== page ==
Blueprint: Australian team to play for right reasons, says Cummins

Australian pace ace Pat Cummins says cricketers of all levels will know what is expected of them in their behaviour and standards once the report into the culture of the Australian team is released.

Cummins is one of dozens of former and current players who have been interviewed by Rick McCosker, the former Test batsman charged with the responsibility of reviewing the Australian team's culture, with the fast bowler giving his thoughts on the team over the past decade and "what we did really well and what we can work on".

Current and former players, coaches, staff and media figures are among those who are being interviewed, with the report expected to be released by the end of November.

The report was initiated in wake of the ball-tampering scandal in South Africa, and is separate to the report on Cricket Australia's culture conducted by The Ethics Centre.

Cummins said the McCosker report would provide a blueprint for cricketers of all ages, with new head coach Justin Langer to have a major input.

"They are also talking about a framework say, as the Australian cricket team, what we want to pride ourselves on and, of course, JL has a massive input on that," he said.

"So whether you get an under-10s side in western Sydney or the Australian cricket side, everyone knows what is acceptable and what it not acceptable. And try and play by those rules."

In a video interview with the Australian Cricketers Association, Cummins said it was important the Australian side, led by new captain Tim Paine, played more with the joyful innocence of a junior side.

"It's important that we don't lose that perspective when we are playing, try to play for the same reasons as the kids that are playing in the backyard when they are seven or eight years old. It's really important we don't forget about that; try and uphold how we want to play the game," he said.

Cummins and fellow quicks Mitchell Starc and Josh Hazlewood are in Brisbane this week training with the Australia A squad, hoping to intensify their comebacks from injury.

Starc was forced out of the final Test against South Africa in April and the Indian Premier League with a tibial bone stress reaction in his right leg. Cummins has had bone oedema in his vertebrae, while Hazlewood has had a back issue.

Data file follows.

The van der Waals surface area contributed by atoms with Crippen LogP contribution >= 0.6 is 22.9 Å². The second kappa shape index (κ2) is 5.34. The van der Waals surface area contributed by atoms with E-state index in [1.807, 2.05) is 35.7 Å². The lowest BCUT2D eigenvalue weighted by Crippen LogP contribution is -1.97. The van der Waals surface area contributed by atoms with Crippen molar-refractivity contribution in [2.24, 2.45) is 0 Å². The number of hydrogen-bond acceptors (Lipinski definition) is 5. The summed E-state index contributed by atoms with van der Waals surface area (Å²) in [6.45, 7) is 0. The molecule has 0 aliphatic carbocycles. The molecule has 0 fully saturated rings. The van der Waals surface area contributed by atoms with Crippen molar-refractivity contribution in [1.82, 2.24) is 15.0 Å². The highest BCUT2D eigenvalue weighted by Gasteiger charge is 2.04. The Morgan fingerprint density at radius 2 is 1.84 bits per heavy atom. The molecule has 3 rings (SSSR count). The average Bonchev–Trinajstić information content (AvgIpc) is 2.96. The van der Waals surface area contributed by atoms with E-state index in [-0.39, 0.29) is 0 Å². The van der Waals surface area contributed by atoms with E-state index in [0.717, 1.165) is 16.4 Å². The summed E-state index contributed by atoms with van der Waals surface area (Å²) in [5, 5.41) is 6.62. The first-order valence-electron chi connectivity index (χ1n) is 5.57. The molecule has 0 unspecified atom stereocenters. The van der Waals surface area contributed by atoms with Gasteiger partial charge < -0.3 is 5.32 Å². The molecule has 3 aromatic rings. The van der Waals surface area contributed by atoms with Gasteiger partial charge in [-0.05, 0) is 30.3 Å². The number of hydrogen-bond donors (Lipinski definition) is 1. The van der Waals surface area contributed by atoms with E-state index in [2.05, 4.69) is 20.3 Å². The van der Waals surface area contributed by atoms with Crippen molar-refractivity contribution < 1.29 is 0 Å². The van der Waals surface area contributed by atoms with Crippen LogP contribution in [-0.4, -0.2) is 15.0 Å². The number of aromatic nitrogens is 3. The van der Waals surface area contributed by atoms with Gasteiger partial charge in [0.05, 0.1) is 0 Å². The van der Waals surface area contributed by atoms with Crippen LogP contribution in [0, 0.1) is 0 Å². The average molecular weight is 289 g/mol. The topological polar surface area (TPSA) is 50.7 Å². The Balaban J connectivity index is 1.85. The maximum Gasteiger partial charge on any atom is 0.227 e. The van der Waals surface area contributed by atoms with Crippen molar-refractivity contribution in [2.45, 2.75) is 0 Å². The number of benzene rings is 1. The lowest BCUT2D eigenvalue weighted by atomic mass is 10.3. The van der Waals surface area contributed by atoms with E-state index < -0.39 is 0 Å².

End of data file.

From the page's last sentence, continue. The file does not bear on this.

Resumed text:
The fallout from South Africa has been vast, with International Cricket Council chief Dave Richardson again calling for players to respect the game more while delivering the MCC Spirit of Cricket Cowdrey Lecture at Lord's on Monday. He also revealed players were still questioning what constituted ball tampering.

"Over the last few months I’ve read comments from players requesting guidance on what is allowed in relation to the ball. Asking if they can chew gum, wear sunscreen or drink a sugary drink, and to be brutally honest, I find this a little disingenuous," he said.

"The laws are simple and straight forward – do not change the condition of the ball using an artificial substance. If you are wearing sunscreen, sucking a mint or chewing gum with the intent of using the cream or sugary saliva on the ball, you are ball tampering.

"You may not always get caught, we are not going to stop players chewing gum or from wearing sunscreen. There are many players who have chewed gum on the field throughout their careers, and never once thought to use it on the ball, but if you are caught – and we have only caught players when it is pretty obvious what they are doing – then don’t complain. Saying others do it is not a defence – you are cheating."

Richardson, the former South African wicketkeeper in the verbally robust side of the 1990s, also said "sledging" for the most part was a waste of time but banter added to the game's "mystique".

"I think in most cases sledging-chirping is a waste of time, often resorted to by players who are trying to psyche themselves up or boost their own lack of confidence, and very often it's counter-productive," he said.

"We tried to unsettle Steve Waugh by asking him what it was like to be the unpopular twin, with Mark getting all the toys when they were growing up – it had no effect and only made him more determined, seemingly getting runs whenever he batted against us."

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